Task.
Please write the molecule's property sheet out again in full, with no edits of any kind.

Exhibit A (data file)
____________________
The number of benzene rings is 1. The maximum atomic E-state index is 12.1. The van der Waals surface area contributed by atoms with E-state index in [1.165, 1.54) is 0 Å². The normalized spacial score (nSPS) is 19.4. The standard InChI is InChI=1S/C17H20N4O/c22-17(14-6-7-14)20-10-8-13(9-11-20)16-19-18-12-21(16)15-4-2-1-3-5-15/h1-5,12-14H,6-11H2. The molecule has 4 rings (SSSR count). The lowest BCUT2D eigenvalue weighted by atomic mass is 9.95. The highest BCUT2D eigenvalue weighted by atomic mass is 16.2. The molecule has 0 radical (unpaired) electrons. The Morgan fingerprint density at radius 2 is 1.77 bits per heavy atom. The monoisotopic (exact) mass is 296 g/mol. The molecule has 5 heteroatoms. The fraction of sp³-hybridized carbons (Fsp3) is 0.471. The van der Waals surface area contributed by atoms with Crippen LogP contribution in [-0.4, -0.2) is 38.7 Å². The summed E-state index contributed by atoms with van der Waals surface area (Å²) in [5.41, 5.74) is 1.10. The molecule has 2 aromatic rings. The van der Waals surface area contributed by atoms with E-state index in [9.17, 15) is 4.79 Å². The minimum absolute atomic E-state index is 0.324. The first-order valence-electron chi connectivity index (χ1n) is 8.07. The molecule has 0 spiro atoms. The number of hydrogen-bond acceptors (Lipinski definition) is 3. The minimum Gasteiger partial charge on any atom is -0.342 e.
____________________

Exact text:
The number of benzene rings is 1. The maximum atomic E-state index is 12.1. The van der Waals surface area contributed by atoms with E-state index in [1.165, 1.54) is 0 Å². The normalized spacial score (nSPS) is 19.4. The standard InChI is InChI=1S/C17H20N4O/c22-17(14-6-7-14)20-10-8-13(9-11-20)16-19-18-12-21(16)15-4-2-1-3-5-15/h1-5,12-14H,6-11H2. The molecule has 4 rings (SSSR count). The lowest BCUT2D eigenvalue weighted by atomic mass is 9.95. The highest BCUT2D eigenvalue weighted by atomic mass is 16.2. The molecule has 0 radical (unpaired) electrons. The Morgan fingerprint density at radius 2 is 1.77 bits per heavy atom. The monoisotopic (exact) mass is 296 g/mol. The molecule has 5 heteroatoms. The fraction of sp³-hybridized carbons (Fsp3) is 0.471. The van der Waals surface area contributed by atoms with Crippen LogP contribution in [-0.4, -0.2) is 38.7 Å². The summed E-state index contributed by atoms with van der Waals surface area (Å²) in [5.41, 5.74) is 1.10. The molecule has 2 aromatic rings. The van der Waals surface area contributed by atoms with E-state index in [9.17, 15) is 4.79 Å². The minimum absolute atomic E-state index is 0.324. The first-order valence-electron chi connectivity index (χ1n) is 8.07. The molecule has 0 spiro atoms. The number of hydrogen-bond acceptors (Lipinski definition) is 3. The minimum Gasteiger partial charge on any atom is -0.342 e.